AUSTIN, Texas – Racist emails sent to the University of Texas amid a debate over the school song “The Eyes of Texas” were “abhorrent and hateful” but don’t truly represent the Longhorns’ alumni and fans, university President Jay Hartzell said Tuesday.
Hartzell was responding to a report published Monday by the Texas Tribune that featured emails sent by school supporters angry that a group of football players had refused to sing the traditional song after games because of its historical links to racist minstrel shows.
The Texas Tribune reported that the vast majority of more than 300 emails it received in a public records request demanded the school keep the song, and dozens warned that donors would withhold money if players didn't get in line. Several said Black players should leave the school if they don't want to sing.
Since Monday, at least two former players have tweeted they received threats from Texas fans for protesting the song.
“People who target our students with hateful views do not represent the values of the Longhorn community,” Hartzell said in his statement. “A few extremist views in the sample of emails the Texas Tribune reported on do not speak for the 540,000 proud Longhorn alumni who actively support our students and university. Out of the many emails I received this fall, a very small number included comments that were truly abhorrent and hateful. I categorically reject them, and they bear no influence on any aspect of our decision-making.”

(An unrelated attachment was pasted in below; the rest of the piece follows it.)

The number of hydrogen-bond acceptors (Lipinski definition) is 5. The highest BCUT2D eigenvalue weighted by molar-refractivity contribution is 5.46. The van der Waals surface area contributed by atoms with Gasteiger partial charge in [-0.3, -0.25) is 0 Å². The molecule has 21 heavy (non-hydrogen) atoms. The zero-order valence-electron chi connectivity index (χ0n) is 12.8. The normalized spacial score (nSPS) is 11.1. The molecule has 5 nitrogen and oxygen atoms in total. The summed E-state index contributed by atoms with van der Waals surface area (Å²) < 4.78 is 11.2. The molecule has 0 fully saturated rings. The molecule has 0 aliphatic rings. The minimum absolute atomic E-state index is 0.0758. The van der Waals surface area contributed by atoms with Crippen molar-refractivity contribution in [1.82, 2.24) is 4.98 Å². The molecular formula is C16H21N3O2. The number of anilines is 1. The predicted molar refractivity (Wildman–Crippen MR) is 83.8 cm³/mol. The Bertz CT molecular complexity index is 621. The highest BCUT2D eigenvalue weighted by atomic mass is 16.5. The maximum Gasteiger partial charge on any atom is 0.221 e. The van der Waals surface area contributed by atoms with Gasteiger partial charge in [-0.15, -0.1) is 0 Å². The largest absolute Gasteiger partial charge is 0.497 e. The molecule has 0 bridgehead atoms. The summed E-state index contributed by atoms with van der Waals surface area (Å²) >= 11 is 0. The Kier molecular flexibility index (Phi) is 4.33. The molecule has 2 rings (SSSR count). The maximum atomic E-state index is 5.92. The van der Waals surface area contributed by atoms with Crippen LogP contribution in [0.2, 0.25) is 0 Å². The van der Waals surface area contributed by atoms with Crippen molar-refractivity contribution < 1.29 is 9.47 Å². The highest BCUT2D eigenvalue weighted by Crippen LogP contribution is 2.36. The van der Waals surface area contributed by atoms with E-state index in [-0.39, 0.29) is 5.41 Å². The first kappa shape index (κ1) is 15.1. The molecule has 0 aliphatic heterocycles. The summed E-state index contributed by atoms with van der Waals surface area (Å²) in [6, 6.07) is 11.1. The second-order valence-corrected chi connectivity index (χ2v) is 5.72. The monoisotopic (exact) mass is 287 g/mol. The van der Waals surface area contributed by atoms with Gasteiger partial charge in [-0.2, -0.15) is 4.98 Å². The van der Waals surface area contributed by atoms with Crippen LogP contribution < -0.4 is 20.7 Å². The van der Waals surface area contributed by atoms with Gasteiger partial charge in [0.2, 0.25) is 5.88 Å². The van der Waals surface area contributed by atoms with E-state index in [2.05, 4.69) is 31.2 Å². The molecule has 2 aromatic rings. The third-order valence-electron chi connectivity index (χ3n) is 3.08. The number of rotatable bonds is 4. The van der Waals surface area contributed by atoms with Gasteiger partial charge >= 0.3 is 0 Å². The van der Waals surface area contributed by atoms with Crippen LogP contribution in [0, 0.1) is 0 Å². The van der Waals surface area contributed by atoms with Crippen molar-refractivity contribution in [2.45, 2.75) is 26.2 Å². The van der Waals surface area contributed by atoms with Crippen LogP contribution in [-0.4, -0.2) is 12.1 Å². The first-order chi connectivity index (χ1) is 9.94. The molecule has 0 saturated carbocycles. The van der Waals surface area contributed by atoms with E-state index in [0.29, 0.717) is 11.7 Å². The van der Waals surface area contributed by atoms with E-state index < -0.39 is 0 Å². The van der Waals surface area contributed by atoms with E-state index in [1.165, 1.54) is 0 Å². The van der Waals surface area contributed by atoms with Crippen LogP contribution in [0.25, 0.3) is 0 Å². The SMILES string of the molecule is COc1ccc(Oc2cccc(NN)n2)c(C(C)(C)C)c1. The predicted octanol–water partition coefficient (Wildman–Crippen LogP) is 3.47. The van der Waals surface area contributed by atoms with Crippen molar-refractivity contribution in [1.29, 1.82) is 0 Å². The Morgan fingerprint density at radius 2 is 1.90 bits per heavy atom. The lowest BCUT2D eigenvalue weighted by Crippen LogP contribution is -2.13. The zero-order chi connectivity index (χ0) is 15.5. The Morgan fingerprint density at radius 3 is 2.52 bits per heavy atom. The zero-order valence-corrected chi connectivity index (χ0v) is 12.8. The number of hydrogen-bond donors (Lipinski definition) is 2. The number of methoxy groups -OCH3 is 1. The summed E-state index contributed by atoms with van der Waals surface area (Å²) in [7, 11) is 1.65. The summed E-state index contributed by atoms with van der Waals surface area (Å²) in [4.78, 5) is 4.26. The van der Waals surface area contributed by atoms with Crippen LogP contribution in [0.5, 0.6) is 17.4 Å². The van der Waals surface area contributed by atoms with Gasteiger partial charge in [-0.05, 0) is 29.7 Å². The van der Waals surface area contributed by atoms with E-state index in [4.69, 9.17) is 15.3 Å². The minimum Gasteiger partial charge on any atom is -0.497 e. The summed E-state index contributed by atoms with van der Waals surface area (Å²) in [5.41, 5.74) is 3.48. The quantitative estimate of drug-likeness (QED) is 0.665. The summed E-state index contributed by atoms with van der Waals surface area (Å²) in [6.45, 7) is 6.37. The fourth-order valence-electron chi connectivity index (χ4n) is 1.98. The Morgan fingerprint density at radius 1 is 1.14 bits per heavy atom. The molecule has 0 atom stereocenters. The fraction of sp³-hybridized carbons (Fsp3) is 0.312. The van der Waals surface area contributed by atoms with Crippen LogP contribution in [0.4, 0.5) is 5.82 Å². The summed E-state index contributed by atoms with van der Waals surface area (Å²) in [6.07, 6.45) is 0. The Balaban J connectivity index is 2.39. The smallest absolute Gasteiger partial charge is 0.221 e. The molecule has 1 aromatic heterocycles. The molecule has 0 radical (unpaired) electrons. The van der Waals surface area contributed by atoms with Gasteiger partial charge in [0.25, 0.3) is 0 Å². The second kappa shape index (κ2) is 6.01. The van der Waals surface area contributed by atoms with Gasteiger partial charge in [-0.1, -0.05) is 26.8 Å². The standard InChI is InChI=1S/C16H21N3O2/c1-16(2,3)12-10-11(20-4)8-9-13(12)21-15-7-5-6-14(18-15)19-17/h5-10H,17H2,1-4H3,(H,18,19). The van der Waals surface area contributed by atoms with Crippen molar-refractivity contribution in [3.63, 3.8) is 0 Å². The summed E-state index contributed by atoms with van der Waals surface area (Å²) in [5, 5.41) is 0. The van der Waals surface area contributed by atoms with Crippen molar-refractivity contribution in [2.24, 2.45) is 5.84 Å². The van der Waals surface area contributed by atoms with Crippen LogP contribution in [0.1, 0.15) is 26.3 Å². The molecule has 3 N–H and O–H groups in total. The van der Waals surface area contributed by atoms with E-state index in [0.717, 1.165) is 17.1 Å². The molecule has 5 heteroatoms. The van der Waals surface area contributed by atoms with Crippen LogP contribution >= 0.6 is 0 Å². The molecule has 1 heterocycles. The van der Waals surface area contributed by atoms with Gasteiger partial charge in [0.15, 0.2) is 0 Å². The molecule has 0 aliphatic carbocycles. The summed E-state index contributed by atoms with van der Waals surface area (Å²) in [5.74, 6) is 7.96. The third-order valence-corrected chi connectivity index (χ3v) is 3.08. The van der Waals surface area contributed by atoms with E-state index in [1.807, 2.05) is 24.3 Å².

Hartzell reiterated the school's earlier decision that the song stays.
“‘The Eyes of Texas,’ in its current form, will continue to be our alma mater,” Hartzell said. “Aspects of its origin, whether previously widely known or unknown, have created a rift in how the song is understood and celebrated, and that must be fixed.”
Hartzell's statement did not address whether financial threats were a major factor in the decision to keep the song.
“My wife and I have given an endowment in excess of $1 million to athletics. This could very easily be rescinded if things don’t drastically change around here,” wrote one donor in October. His name was redacted by the school.
Written in 1903 and sung to the tune the tune of “I’ve Been Working on the Railroad,” the song is a standard in Longhorns country. For decades, it has been sung after games and graduation ceremonies and is a popular sing-along at weddings and even funerals.
The title of the song is taken from a favored saying of a former school president who had mimicked remarks by Confederate Gen. Robert E. Lee. “The Eyes of Texas” was routinely performed by musicians in blackface at minstrel shows.
New football coach Steve Sarkisian has said the players will “sing it proudly" next season.
Hartzell said the school will release a report next week on the history of the song that he hopes will spark continued conversations in the university community.
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